The vast majority of neurons in the striatum (caudate and putamen) that degenerate in Parkinson's disease are dopaminergic and the provision of exogenous dopamine counteracts this loss.

  Dopamine excites glutamatergic neurons (which are excitatory) and inhibits GABAeric neurons (which are inhibitory), the net result is an increase in the activity of the motor thalamus.

  Dopamine excites the remaining dopaminergic neurons in the substantia nigra which then increases dopamine release in the striatum, which increases activity of the motor thalamus.

  Dopamine excites neurons in the striatum that project in the direct pathway to the motor thalamus, and inhibits striatal neurons that project in the indirect pathway to the motor thalamus.


A is incorrect: Dopamine is not a muscle relaxant (its central action is to promote movement) B is incorrect: the degenerating dopaminergic neurons are in the SNpc, not the striatum C is incorrect: dopamine's action in the striatum is on GABAergic neurons (not glutamatergic) where it excites some and inhibits others D is incorrect: dopamine's action is on the striatum, not on the SN E is correct: Dopamine excites neurons in the striatum that project in the direct pathway to the motor thalamus, and inhibits striatal neurons that project in the indirect pathway to the motor thalamus. that's just so correct

8

The monosynaptic stretch reflex ("tendon jerk") reflex is crucial to the maintenance of posture. The reflex activation of gastrocnemius muscle due to ankle flexion can be facilitated or diminished depending on whether contraction of the gastrocnemius helps to correct the postural challenge.

Question: The best description of the neural basis of this adaptive modulation of spinal reflexes is:


  The visual system detects motion relative to the environment and acts to pre-empt the action of the spinal reflex before any "stretch" signal is generated.

  Information about body position from proprioceptive, visual and vestibular systems is integrated in brainstem and cerebellar motor regions which ultimately control spinal interneurons.

  Anticipation of postural destabilization by pre-frontal cortex is sent to pre-motor and motor cortex, which sends their output to spinal neurons.

  When postural stability is disturbed, the vestibular system detects this and pre- emptively inhibits or excites spinal motoneurons.

  As postural disturbance increases (when falling) the Golgi tendon organs would become activated and this would strongly inhibit the relevant spinal motoneurons.


A is incorrect: while this statement is true, it describes only feed-forward mechanisms - it does not take into account the role of feedback and adaptive correction described B is correct: this is true and would also account for the capacity to detect postural stability and correct motor reflexes C is incorrect: modulation of postural refexes is not conscious or goal directed voluntary movement, as involvement of cortical areas implies (esp. pfc) D is incorrect: vestibular mechanisms are crucial for head / eye position reflexes but of minor importance in ongoing postural maintenance or modulation - and in any case it would operate by feedback rather than pre-emptively (feed-forward) E is incorrect: even if falling activated tendon organs (unlikely since falling would be associated with unloading muscle) it wouldn't have any effect on the process by which postural reflexes are modulated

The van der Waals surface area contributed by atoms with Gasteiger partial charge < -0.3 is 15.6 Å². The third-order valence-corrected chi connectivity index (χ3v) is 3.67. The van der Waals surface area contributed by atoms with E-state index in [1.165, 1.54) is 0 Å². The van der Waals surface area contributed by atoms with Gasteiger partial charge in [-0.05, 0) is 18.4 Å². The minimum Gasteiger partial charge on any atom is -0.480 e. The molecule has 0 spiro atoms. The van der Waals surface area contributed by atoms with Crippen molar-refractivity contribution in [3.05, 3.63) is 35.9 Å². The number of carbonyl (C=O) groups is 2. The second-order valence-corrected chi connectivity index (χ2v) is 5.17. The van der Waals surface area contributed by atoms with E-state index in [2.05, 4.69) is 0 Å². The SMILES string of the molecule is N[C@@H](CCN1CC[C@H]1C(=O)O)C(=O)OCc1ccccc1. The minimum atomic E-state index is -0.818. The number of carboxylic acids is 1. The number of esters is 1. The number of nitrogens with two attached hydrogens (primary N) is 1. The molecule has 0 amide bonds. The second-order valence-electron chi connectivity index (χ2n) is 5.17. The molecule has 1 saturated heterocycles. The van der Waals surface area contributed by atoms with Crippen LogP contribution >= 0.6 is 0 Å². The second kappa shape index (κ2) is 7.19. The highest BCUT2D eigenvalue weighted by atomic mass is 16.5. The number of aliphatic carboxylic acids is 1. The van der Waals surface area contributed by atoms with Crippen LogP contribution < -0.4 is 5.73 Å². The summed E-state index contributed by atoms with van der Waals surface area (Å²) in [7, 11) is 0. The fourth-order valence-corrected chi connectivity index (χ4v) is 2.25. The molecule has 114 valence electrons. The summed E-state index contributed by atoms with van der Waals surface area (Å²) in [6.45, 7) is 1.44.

9

Which one of the following statements relating to acute cerebral haemorrhage due to hypertensive vascular disease is correct?


  Generally multifocal and superficial in the cerebral hemispheres.

  Never fatal.

  Related to mural degenerative changes in relatively deeply placed small cerebral blood vessels.

  Due to amyloid deposition in vessels.

  More common in patients with well-controlled hypertension.

10

A 53 year old man presents with personality changes and twitches of the face and upper limbs. After molecular testing he is diagnosed with Huntington disease. Which of the following statements is correct?


  The CAG repeat number in one of his HD alleles will be in the range 27 to 35 repeats.

  The CAG repeat is found in intron 1 of the HD gene.

  His CAG repeat number is very likely to decrease in his children.

  The neurons in the caudate nucleus will be affected by the toxic action of the huntingtin protein.

  His children have a 1 in 4 chance of inheriting Huntington disease from him.


A is incorrect: One of his alleles will have 40 repeats or more if he has been diagnosed with HD. The range 27 to 35 is in the normal, mutable range. B is incorrect: The CAG repeat is in exon 1. C is incorrect: The CAG repeat is likely to increase, rather than decrease, through the paternal line of transmission. D is correct. E is incorrect: His children have a 1 in 2 chance of inheriting HD as it is autosomal dominant.